PINELLAS PARK - Saddle Up Riding Club has expanded its Equine Assisted Activities Program to create a Saddle Up for Heroes program specifically for veterans.
Angel Watson, a nine-year Air Force veteran, has been riding with Saddle Up’s EAAP for more than three years. Her progress inspired the riding club to create the new program for veterans.
“Riding has helped me with flexibility in my hips, my core strength is better, and I have improved both balance and stability,” said Watson, who uses a wheelchair and had it not been for riding, would not have improved as much as she has.
“It’s more than just relief from chronic pain,” added Jennifer Ellroy, another member of the program. “I have found a new social group and have made friends with the other veterans riders, volunteers, and horses.”
The pilot program for Saddle Up for Heroes was developed through a relationship with Bay Pines Veterans Hospital’s Recreational Department and funding from the US Olympic Foundation/Paralympics Foundation to fund programs that help veterans compete in local sports.
Kellie Sipos, founder and executive director of Saddle Up, did not need much to convince her to get a group of veterans together to train and compete.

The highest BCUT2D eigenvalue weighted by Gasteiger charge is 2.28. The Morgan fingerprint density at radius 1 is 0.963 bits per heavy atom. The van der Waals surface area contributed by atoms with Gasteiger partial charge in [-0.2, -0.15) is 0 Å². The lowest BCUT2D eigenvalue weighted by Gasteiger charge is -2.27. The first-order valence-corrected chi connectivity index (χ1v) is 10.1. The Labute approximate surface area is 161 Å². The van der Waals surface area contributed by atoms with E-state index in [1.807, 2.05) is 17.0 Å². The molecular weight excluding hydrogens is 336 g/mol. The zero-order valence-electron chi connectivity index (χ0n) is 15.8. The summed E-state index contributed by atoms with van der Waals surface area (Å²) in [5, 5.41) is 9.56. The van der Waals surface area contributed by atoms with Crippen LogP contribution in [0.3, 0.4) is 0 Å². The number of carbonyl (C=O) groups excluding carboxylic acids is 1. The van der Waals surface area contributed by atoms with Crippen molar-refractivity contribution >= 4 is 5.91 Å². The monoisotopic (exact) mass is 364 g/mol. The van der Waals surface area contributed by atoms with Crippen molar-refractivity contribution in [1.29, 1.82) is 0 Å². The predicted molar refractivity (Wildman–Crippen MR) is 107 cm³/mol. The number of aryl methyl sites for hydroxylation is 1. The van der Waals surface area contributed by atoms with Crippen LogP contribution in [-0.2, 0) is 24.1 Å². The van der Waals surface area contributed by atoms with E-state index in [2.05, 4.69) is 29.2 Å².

“Showing is in my blood,” she said. “It’s what we do at Saddle Up through our able-bodied program, 4H, and Special Olympics for our mentally and physically challenged riders. We attend shows at least five times a year with riders. The first show we had the veterans attend, four of them were able to compete. They had a ball and took great pride in the ribbons they won.”
Sipos, a registered therapeutic riding instructor through the Professional Association of Therapeutic Horseman, attended a three-day clinic at TROT in Tucson, Arizona. Topics included the different challenges veterans with special therapeutic needs face and how to set realistic goals for each rider.
Veteran riders are evaluated or referred through the Veterans Affairs recreational physicians’ therapist, who makes the first assessment of each individual veteran who has expressed interest in the program. The veteran then comes to SURC for an evaluation to determine if the program will benefit that individual and to rule out contraindications.
SURCS Veterans range in ages and challenges, from young soldiers returning from Iraq and Afghanistan, to Granada, Vietnam and Panama. Ages of veteran men and women range, with some in their 60s, and they ride for therapy with paralysis, amputations, strokes, traumatic brain injuries, chronic pain, and post traumatic stress disorder.
Saddle Up’s overall goal for its Heroes program is to promote self-confidence and build strength and balance.
For more information on how you could donate to the Saddle Up for Heroes Program, or to become a rider or volunteer, call 520-3132.